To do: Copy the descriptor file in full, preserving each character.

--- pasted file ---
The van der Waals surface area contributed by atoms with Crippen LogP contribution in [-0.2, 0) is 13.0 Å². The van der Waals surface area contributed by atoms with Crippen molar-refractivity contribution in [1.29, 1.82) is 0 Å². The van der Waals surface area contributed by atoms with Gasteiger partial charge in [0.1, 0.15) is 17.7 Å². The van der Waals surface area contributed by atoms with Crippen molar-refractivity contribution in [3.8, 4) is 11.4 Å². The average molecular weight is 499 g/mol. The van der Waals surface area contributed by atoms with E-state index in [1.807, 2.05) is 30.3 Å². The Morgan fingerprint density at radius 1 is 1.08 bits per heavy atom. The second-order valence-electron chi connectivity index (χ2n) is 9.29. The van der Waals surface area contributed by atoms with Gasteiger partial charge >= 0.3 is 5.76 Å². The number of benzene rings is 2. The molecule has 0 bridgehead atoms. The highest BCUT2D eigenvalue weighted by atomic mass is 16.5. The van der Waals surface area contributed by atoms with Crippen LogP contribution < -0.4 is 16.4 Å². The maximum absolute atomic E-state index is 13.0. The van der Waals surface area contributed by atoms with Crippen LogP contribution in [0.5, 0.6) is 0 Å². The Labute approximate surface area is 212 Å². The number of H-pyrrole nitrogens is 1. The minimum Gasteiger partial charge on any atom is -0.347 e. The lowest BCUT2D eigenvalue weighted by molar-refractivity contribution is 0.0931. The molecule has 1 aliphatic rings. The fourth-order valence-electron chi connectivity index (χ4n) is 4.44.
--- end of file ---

The van der Waals surface area contributed by atoms with Crippen LogP contribution in [-0.2, 0) is 13.0 Å². The van der Waals surface area contributed by atoms with Crippen molar-refractivity contribution in [1.29, 1.82) is 0 Å². The van der Waals surface area contributed by atoms with Gasteiger partial charge in [0.1, 0.15) is 17.7 Å². The van der Waals surface area contributed by atoms with Crippen molar-refractivity contribution in [3.8, 4) is 11.4 Å². The average molecular weight is 499 g/mol. The van der Waals surface area contributed by atoms with E-state index in [1.807, 2.05) is 30.3 Å². The Morgan fingerprint density at radius 1 is 1.08 bits per heavy atom. The second-order valence-electron chi connectivity index (χ2n) is 9.29. The van der Waals surface area contributed by atoms with Gasteiger partial charge >= 0.3 is 5.76 Å². The number of benzene rings is 2. The molecule has 0 bridgehead atoms. The highest BCUT2D eigenvalue weighted by atomic mass is 16.5. The van der Waals surface area contributed by atoms with Crippen LogP contribution < -0.4 is 16.4 Å². The maximum absolute atomic E-state index is 13.0. The van der Waals surface area contributed by atoms with Crippen LogP contribution in [0.5, 0.6) is 0 Å². The Labute approximate surface area is 212 Å². The number of H-pyrrole nitrogens is 1. The minimum Gasteiger partial charge on any atom is -0.347 e. The lowest BCUT2D eigenvalue weighted by molar-refractivity contribution is 0.0931. The molecule has 1 aliphatic rings. The fourth-order valence-electron chi connectivity index (χ4n) is 4.44.